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Further Criticism of Final Fantasy XV

Further Criticism of Final Fantasy XV published on No Comments on Further Criticism of Final Fantasy XV

Alright, so I’ve played some more Final Fantasy XV. It’s basically all I’ve been doing (Which is why there was no article last week and this one is late. Herp.) I maintain that it is an excellent game, however the criticisms I talked about still stand. There’s a few other things that I’ve noticed though, now that, statistically speaking, I’m about halfway through the game. (In terms of the main story. I’ve completed a shitload of sidequests and my characters are nearing endgame strength but we’ll get to that.) As always, spoilers for Final Fantasy XV follow after this.

  1. Most of the sidequests feel largely irrelevant.

FrogThere’s an overarching sidequest about collecting special weapons in order to make your team powerful enough to take on an entire empire. That sidequest feels very large and important. The rest though seem very much unimportant in the context of the world: One guy is a jeweler and wants you to mine for ore, one person researches frogs and asks you to catch a bunch, one person lost like, a lot of dog tags. There have been two—count ‘em, two—sidequests that require that I feed a cat. None of these has been especially unenjoyable, but they feel largely irrelevant. And of course, I get that sidequests don’t necessarily have to be important or meaningful, but so far basically none of the sidequests have been important or meaningful, and of the twenty-something hours I’ve put in the game, probably eighteen of those hours have been invested in sidequests. This also really affects my sense of urgency as it pertains to the main quest, because apparently it’s no big deal if I stop for three hours to catch frogs.

It would be nice if there was some opportunities to, for example, undermine the empire. There are fortresses all over the map that don’t really serve any gameplay purpose—why not let me go sabotage a couple of those like I did in the main story? Or maybe when I’m collecting ore for Mr. Jeweler, the quest is hard because the ore is in a mining town that’s been oppressed by excessively sadistic Empire soldiers. That way by getting the ore I’m also freeing the town. Maybe the dog tag quest comes, even once, from the family of the lost Hunter rather than fuckin’ Dave. Or maybe I go to collect some dog tags and I find the Hunter still alive for a change. The way it’s currently set up I just don’t feel very emotionally invested in any of these quest chains in spite of the fact that there’s a lot to do.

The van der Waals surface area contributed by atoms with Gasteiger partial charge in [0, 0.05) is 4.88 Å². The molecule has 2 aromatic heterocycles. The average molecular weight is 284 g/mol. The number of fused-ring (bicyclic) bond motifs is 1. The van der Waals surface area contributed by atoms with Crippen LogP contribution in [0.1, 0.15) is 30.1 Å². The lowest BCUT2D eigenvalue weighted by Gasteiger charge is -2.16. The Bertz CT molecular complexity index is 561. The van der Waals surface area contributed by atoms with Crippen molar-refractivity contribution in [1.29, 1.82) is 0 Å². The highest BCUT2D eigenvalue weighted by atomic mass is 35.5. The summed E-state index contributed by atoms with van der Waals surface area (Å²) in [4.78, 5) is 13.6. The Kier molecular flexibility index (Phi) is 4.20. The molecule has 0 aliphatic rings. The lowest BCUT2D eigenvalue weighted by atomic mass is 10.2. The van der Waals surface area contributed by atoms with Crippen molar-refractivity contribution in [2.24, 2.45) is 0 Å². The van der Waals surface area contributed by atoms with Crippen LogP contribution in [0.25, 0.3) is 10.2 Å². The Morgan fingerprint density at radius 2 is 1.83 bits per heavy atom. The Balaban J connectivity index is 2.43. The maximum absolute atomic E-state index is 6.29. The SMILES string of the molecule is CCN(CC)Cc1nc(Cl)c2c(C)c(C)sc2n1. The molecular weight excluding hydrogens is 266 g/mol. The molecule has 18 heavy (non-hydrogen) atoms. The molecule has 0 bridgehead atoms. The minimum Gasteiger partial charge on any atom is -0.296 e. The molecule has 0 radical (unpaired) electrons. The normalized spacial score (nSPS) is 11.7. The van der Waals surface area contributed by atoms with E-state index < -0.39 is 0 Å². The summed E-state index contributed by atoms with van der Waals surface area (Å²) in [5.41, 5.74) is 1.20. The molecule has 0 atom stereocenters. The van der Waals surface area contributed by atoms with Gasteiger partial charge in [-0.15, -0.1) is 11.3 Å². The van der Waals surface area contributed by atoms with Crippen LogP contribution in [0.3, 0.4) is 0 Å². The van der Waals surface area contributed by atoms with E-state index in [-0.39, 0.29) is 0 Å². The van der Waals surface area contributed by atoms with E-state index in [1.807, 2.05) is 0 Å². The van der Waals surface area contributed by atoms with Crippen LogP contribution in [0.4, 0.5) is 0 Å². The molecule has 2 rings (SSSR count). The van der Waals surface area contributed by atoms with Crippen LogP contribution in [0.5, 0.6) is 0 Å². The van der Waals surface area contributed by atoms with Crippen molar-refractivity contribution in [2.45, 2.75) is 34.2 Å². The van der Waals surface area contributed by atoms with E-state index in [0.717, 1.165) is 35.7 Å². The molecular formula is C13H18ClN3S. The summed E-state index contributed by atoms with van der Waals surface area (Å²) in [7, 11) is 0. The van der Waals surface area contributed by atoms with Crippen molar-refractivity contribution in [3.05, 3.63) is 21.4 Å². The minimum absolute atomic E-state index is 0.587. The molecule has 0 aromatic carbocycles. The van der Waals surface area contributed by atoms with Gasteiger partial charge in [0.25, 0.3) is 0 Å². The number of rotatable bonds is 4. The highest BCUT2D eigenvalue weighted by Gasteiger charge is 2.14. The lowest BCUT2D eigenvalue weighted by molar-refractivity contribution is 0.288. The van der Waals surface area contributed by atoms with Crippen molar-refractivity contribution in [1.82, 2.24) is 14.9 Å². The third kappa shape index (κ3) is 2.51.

1. The aesthetic prevents many of the locations from being iconic.

LestallumBefore anybody (Greg) gets upset at me for this one, let me clarify: There are iconic locations in Final Fantasy XV. Hammerhead, Lestallum, Galdon Quay, and Altissia in particular all jump out at me as beautiful locations that I’m going to remember. But there are dozens of locations in Final Fantasy XV that all sort of bleed together. They’re typically some variation on either a gas station or a roadside diner with an inn attached to it. These locations make perfect sense within the context of the universe: During the night demons come out and terrorize anybody who’s in the dark. What’s more, electricity is at a premium. This encourages there to be a rest stop every couple miles and also keeps population centers fairly uncommon. However, speaking for a moment as a writer, the fact that something makes sense is not the only basis by which we judge whether a thing is good. Think about, for example, Final Fantasy VII and the locations therein: Off the top of my head, you’ve got Midgar, the Gold Saucer, Cosmo Canyon, the Shinra building, Kalm, Junon…all of these places have their own distinct flavor and all of them are relatively iconic to someone who’s played the game.